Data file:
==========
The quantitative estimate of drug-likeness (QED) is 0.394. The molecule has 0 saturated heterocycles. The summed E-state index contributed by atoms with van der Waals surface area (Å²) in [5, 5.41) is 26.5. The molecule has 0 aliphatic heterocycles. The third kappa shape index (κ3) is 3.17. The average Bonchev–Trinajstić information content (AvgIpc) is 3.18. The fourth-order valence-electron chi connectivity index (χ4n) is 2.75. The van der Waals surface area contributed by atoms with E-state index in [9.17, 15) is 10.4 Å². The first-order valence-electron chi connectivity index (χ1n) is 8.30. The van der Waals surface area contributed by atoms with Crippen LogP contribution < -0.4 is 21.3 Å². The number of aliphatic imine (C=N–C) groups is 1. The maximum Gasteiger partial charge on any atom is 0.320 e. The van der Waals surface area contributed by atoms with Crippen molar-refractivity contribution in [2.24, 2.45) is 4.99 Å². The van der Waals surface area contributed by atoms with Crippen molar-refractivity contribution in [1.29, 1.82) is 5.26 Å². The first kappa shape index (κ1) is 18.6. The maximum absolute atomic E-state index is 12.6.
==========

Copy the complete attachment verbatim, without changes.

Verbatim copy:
The quantitative estimate of drug-likeness (QED) is 0.394. The molecule has 0 saturated heterocycles. The summed E-state index contributed by atoms with van der Waals surface area (Å²) in [5, 5.41) is 26.5. The molecule has 0 aliphatic heterocycles. The third kappa shape index (κ3) is 3.17. The average Bonchev–Trinajstić information content (AvgIpc) is 3.18. The fourth-order valence-electron chi connectivity index (χ4n) is 2.75. The van der Waals surface area contributed by atoms with E-state index in [9.17, 15) is 10.4 Å². The first-order valence-electron chi connectivity index (χ1n) is 8.30. The van der Waals surface area contributed by atoms with Crippen LogP contribution < -0.4 is 21.3 Å². The number of aliphatic imine (C=N–C) groups is 1. The maximum Gasteiger partial charge on any atom is 0.320 e. The van der Waals surface area contributed by atoms with Crippen molar-refractivity contribution in [2.24, 2.45) is 4.99 Å². The van der Waals surface area contributed by atoms with Crippen molar-refractivity contribution in [1.29, 1.82) is 5.26 Å². The first kappa shape index (κ1) is 18.6. The maximum absolute atomic E-state index is 12.6.